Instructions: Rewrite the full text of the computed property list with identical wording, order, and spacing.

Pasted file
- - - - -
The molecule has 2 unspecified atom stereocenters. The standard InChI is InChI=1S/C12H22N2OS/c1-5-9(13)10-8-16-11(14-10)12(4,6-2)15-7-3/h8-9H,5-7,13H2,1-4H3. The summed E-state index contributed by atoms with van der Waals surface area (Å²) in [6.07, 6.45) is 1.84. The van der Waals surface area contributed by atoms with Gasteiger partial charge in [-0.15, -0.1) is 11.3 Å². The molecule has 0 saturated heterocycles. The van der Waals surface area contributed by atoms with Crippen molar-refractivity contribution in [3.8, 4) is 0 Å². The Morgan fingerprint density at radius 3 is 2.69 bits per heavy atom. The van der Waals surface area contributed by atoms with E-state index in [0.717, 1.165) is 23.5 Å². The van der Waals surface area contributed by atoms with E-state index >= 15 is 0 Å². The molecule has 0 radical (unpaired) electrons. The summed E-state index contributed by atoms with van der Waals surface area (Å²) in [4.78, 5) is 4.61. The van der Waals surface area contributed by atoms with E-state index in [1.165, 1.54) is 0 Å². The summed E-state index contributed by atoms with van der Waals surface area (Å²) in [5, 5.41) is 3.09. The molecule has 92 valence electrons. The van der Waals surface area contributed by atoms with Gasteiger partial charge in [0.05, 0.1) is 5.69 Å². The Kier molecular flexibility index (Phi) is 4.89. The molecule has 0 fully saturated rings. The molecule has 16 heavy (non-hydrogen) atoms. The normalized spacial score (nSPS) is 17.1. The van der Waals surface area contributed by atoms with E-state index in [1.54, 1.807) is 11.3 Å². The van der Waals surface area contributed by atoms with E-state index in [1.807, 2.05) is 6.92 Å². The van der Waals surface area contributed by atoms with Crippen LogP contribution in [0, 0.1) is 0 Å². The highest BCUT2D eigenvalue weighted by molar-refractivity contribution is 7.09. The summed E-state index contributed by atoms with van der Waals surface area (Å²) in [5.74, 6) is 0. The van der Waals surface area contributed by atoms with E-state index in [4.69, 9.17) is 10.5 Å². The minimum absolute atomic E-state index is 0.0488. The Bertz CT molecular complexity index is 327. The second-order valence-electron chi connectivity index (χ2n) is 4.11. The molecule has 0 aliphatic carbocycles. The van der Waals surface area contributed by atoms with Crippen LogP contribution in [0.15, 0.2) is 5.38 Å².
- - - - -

The molecule has 2 unspecified atom stereocenters. The standard InChI is InChI=1S/C12H22N2OS/c1-5-9(13)10-8-16-11(14-10)12(4,6-2)15-7-3/h8-9H,5-7,13H2,1-4H3. The summed E-state index contributed by atoms with van der Waals surface area (Å²) in [6.07, 6.45) is 1.84. The van der Waals surface area contributed by atoms with Gasteiger partial charge in [-0.15, -0.1) is 11.3 Å². The molecule has 0 saturated heterocycles. The van der Waals surface area contributed by atoms with Crippen molar-refractivity contribution in [3.8, 4) is 0 Å². The Morgan fingerprint density at radius 3 is 2.69 bits per heavy atom. The van der Waals surface area contributed by atoms with E-state index in [0.717, 1.165) is 23.5 Å². The van der Waals surface area contributed by atoms with E-state index >= 15 is 0 Å². The molecule has 0 radical (unpaired) electrons. The summed E-state index contributed by atoms with van der Waals surface area (Å²) in [4.78, 5) is 4.61. The van der Waals surface area contributed by atoms with E-state index in [1.165, 1.54) is 0 Å². The summed E-state index contributed by atoms with van der Waals surface area (Å²) in [5, 5.41) is 3.09. The molecule has 92 valence electrons. The van der Waals surface area contributed by atoms with Gasteiger partial charge in [0.05, 0.1) is 5.69 Å². The Kier molecular flexibility index (Phi) is 4.89. The molecule has 0 fully saturated rings. The molecule has 16 heavy (non-hydrogen) atoms. The normalized spacial score (nSPS) is 17.1. The van der Waals surface area contributed by atoms with E-state index in [1.54, 1.807) is 11.3 Å². The van der Waals surface area contributed by atoms with E-state index in [1.807, 2.05) is 6.92 Å². The van der Waals surface area contributed by atoms with Crippen LogP contribution in [0, 0.1) is 0 Å². The highest BCUT2D eigenvalue weighted by molar-refractivity contribution is 7.09. The summed E-state index contributed by atoms with van der Waals surface area (Å²) in [5.74, 6) is 0. The van der Waals surface area contributed by atoms with E-state index in [4.69, 9.17) is 10.5 Å². The minimum absolute atomic E-state index is 0.0488. The Bertz CT molecular complexity index is 327. The second-order valence-electron chi connectivity index (χ2n) is 4.11. The molecule has 0 aliphatic carbocycles. The van der Waals surface area contributed by atoms with Crippen LogP contribution in [0.15, 0.2) is 5.38 Å².